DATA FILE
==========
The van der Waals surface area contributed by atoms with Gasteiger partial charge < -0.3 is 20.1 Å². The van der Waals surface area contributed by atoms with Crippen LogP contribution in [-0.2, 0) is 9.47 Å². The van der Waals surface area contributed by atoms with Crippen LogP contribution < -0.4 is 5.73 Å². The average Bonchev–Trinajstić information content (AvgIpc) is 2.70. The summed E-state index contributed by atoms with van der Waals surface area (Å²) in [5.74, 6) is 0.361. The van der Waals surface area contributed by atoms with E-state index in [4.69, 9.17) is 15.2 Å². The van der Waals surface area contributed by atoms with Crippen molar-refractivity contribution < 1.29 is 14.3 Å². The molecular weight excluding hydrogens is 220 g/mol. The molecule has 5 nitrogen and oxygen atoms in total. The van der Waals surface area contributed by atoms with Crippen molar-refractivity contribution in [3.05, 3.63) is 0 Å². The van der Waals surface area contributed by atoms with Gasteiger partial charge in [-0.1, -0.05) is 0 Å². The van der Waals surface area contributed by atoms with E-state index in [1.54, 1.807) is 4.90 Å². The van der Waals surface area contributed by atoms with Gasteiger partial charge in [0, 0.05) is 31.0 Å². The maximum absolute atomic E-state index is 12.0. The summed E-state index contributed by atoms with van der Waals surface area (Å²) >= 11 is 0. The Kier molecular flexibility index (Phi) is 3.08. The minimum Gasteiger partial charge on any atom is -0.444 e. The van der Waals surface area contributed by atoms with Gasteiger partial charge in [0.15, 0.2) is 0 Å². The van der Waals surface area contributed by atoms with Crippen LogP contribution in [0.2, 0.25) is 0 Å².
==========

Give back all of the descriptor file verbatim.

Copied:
The van der Waals surface area contributed by atoms with Gasteiger partial charge < -0.3 is 20.1 Å². The van der Waals surface area contributed by atoms with Crippen LogP contribution in [-0.2, 0) is 9.47 Å². The van der Waals surface area contributed by atoms with Crippen LogP contribution < -0.4 is 5.73 Å². The average Bonchev–Trinajstić information content (AvgIpc) is 2.70. The summed E-state index contributed by atoms with van der Waals surface area (Å²) in [5.74, 6) is 0.361. The van der Waals surface area contributed by atoms with E-state index in [4.69, 9.17) is 15.2 Å². The van der Waals surface area contributed by atoms with Crippen molar-refractivity contribution < 1.29 is 14.3 Å². The molecular weight excluding hydrogens is 220 g/mol. The molecule has 5 nitrogen and oxygen atoms in total. The van der Waals surface area contributed by atoms with Crippen molar-refractivity contribution in [3.05, 3.63) is 0 Å². The van der Waals surface area contributed by atoms with Gasteiger partial charge in [-0.1, -0.05) is 0 Å². The van der Waals surface area contributed by atoms with E-state index in [1.54, 1.807) is 4.90 Å². The van der Waals surface area contributed by atoms with Gasteiger partial charge in [0, 0.05) is 31.0 Å². The maximum absolute atomic E-state index is 12.0. The summed E-state index contributed by atoms with van der Waals surface area (Å²) >= 11 is 0. The Kier molecular flexibility index (Phi) is 3.08. The minimum Gasteiger partial charge on any atom is -0.444 e. The van der Waals surface area contributed by atoms with Gasteiger partial charge in [0.15, 0.2) is 0 Å². The van der Waals surface area contributed by atoms with Crippen LogP contribution in [0.2, 0.25) is 0 Å².